Agricultural activity, whether organic or conventional, always refers to a biological process carried out by a plant, animal or microbial organism.
The main difference between organic and conventional agriculture is the use of synthetic chemicals in conventional agriculture.
Organic agriculture exploits the natural fertility of the soil by excluding the use of synthetic products. It is based on the respect of the agrosystem and the environment with the help of phytopharmaceutical products of organic and natural origin, but which do not contain synthetic substances, and form a limited choice.
But we must keep in mind that organic agriculture requires the use of nearly 40% more land, and therefore 40% more resources, to meet the current needs of a growing population.
The challenge of the ecological transition in agriculture does not lie in switching all conventional crops to organic, nor does it lie in switching farmers to digital technology or new technologies that are highly dependent on natural resources.
We think of “sustainable agriculture”, that is to say, agriculture with low environmental impact that would preserve natural resources, the soil and the organic substance in it.
We are working to change the methods and increase the performance of the current agricultural model, to improve the yields of organic crops, and to naturally improve the efficiency of inputs, whether synthetic or not, to reduce their use in conventional agriculture.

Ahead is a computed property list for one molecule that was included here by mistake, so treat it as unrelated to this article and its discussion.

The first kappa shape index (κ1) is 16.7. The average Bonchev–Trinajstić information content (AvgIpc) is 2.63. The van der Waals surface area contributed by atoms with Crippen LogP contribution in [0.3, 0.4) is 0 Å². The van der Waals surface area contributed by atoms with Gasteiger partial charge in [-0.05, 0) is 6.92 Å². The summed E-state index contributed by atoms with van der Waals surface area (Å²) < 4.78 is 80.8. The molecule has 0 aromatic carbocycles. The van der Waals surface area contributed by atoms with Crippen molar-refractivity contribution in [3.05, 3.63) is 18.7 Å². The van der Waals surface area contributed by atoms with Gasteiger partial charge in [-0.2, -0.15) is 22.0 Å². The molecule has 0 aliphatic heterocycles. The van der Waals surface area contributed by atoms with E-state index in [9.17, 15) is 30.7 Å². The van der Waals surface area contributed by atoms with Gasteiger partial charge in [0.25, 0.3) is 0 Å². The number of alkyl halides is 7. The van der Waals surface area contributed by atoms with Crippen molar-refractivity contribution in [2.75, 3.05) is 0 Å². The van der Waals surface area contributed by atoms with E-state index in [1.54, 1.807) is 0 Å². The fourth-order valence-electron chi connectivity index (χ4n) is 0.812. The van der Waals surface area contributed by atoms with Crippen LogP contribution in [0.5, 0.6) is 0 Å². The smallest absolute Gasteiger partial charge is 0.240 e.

We are moving forward to propose sustainable, efficient and profitable alternatives for farmers in the short term. Without changing the equipment, nor investing massively in new technologies, which would only represent an additional expense difficult to bear by many farmers, and additional environmental impacts.
We believe that the next green revolution will be that of sustainable agriculture, based on the current agricultural model, and accompanied by global reflections on the environment. We believe that it will be carried by farmers and the actors of the agricultural world, and not by digital technology, nor by machinery, which must remain economical and relevant.